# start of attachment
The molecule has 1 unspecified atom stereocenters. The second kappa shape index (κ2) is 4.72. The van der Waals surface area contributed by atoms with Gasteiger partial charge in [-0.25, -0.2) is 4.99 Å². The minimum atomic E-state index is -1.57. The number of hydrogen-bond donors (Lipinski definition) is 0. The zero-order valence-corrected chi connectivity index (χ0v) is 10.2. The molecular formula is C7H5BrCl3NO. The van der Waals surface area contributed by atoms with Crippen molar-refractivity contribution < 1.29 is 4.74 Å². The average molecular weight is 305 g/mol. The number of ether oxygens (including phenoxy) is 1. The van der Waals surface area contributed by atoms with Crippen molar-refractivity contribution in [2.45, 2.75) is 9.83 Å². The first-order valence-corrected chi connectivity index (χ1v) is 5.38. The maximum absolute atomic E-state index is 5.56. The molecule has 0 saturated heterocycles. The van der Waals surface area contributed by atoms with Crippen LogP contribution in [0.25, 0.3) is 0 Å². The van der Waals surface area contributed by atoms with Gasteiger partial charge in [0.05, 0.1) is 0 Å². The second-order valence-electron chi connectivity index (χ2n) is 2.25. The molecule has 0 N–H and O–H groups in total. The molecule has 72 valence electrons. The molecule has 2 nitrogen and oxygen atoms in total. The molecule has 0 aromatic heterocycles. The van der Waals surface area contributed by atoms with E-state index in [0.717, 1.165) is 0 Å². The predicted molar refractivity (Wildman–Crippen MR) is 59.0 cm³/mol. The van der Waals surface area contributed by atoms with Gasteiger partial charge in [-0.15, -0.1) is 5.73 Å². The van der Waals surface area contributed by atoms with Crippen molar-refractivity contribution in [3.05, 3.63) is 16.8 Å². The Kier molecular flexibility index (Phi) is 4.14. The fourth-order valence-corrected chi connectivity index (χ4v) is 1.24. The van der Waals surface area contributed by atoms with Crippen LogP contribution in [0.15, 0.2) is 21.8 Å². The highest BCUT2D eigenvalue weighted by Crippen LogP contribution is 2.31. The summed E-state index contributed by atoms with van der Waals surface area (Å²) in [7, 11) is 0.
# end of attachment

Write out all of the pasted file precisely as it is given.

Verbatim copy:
The molecule has 1 unspecified atom stereocenters. The second kappa shape index (κ2) is 4.72. The van der Waals surface area contributed by atoms with Gasteiger partial charge in [-0.25, -0.2) is 4.99 Å². The minimum atomic E-state index is -1.57. The number of hydrogen-bond donors (Lipinski definition) is 0. The zero-order valence-corrected chi connectivity index (χ0v) is 10.2. The molecular formula is C7H5BrCl3NO. The van der Waals surface area contributed by atoms with Crippen molar-refractivity contribution < 1.29 is 4.74 Å². The average molecular weight is 305 g/mol. The number of ether oxygens (including phenoxy) is 1. The van der Waals surface area contributed by atoms with Crippen molar-refractivity contribution in [2.45, 2.75) is 9.83 Å². The first-order valence-corrected chi connectivity index (χ1v) is 5.38. The maximum absolute atomic E-state index is 5.56. The molecule has 0 saturated heterocycles. The van der Waals surface area contributed by atoms with Crippen LogP contribution in [0.25, 0.3) is 0 Å². The van der Waals surface area contributed by atoms with Gasteiger partial charge in [0.05, 0.1) is 0 Å². The second-order valence-electron chi connectivity index (χ2n) is 2.25. The molecule has 0 N–H and O–H groups in total. The molecule has 72 valence electrons. The molecule has 2 nitrogen and oxygen atoms in total. The molecule has 0 aromatic heterocycles. The van der Waals surface area contributed by atoms with E-state index in [0.717, 1.165) is 0 Å². The predicted molar refractivity (Wildman–Crippen MR) is 59.0 cm³/mol. The van der Waals surface area contributed by atoms with Gasteiger partial charge in [-0.15, -0.1) is 5.73 Å². The van der Waals surface area contributed by atoms with Crippen molar-refractivity contribution in [3.05, 3.63) is 16.8 Å². The Kier molecular flexibility index (Phi) is 4.14. The fourth-order valence-corrected chi connectivity index (χ4v) is 1.24. The van der Waals surface area contributed by atoms with Crippen LogP contribution in [0.15, 0.2) is 21.8 Å². The highest BCUT2D eigenvalue weighted by Crippen LogP contribution is 2.31. The summed E-state index contributed by atoms with van der Waals surface area (Å²) in [7, 11) is 0.